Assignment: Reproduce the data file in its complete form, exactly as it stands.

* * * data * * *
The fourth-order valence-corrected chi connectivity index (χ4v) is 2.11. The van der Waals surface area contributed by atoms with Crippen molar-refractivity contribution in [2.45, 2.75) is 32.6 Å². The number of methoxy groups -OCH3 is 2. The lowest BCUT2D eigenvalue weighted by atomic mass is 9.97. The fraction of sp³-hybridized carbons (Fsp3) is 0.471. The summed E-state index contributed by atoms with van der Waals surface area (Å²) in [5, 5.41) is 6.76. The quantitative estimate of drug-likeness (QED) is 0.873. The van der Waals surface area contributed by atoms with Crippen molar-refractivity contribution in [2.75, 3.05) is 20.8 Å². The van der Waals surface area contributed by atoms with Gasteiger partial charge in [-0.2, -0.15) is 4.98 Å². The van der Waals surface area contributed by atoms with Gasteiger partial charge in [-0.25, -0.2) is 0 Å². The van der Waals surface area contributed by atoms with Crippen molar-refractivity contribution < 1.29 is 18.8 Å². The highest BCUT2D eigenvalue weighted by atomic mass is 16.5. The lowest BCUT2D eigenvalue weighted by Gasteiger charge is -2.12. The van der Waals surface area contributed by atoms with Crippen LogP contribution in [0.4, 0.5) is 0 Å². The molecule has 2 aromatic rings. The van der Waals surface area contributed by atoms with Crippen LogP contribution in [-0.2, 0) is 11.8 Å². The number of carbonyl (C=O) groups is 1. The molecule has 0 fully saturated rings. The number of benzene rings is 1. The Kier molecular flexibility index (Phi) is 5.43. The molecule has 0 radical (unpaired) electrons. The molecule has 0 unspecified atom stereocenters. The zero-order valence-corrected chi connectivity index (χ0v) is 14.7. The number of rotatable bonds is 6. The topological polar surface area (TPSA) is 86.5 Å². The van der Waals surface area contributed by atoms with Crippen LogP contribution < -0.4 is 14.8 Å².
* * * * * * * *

The fourth-order valence-corrected chi connectivity index (χ4v) is 2.11. The van der Waals surface area contributed by atoms with Crippen molar-refractivity contribution in [2.45, 2.75) is 32.6 Å². The number of methoxy groups -OCH3 is 2. The lowest BCUT2D eigenvalue weighted by atomic mass is 9.97. The fraction of sp³-hybridized carbons (Fsp3) is 0.471. The summed E-state index contributed by atoms with van der Waals surface area (Å²) in [5, 5.41) is 6.76. The quantitative estimate of drug-likeness (QED) is 0.873. The van der Waals surface area contributed by atoms with Crippen molar-refractivity contribution in [2.75, 3.05) is 20.8 Å². The van der Waals surface area contributed by atoms with Gasteiger partial charge in [-0.2, -0.15) is 4.98 Å². The van der Waals surface area contributed by atoms with Gasteiger partial charge in [-0.25, -0.2) is 0 Å². The van der Waals surface area contributed by atoms with Crippen molar-refractivity contribution < 1.29 is 18.8 Å². The highest BCUT2D eigenvalue weighted by atomic mass is 16.5. The lowest BCUT2D eigenvalue weighted by Gasteiger charge is -2.12. The van der Waals surface area contributed by atoms with Crippen LogP contribution in [0.4, 0.5) is 0 Å². The molecule has 2 aromatic rings. The van der Waals surface area contributed by atoms with Crippen LogP contribution in [-0.2, 0) is 11.8 Å². The number of carbonyl (C=O) groups is 1. The molecule has 0 fully saturated rings. The number of benzene rings is 1. The Kier molecular flexibility index (Phi) is 5.43. The molecule has 0 radical (unpaired) electrons. The molecule has 0 unspecified atom stereocenters. The zero-order valence-corrected chi connectivity index (χ0v) is 14.7. The number of rotatable bonds is 6. The topological polar surface area (TPSA) is 86.5 Å². The van der Waals surface area contributed by atoms with Crippen LogP contribution < -0.4 is 14.8 Å².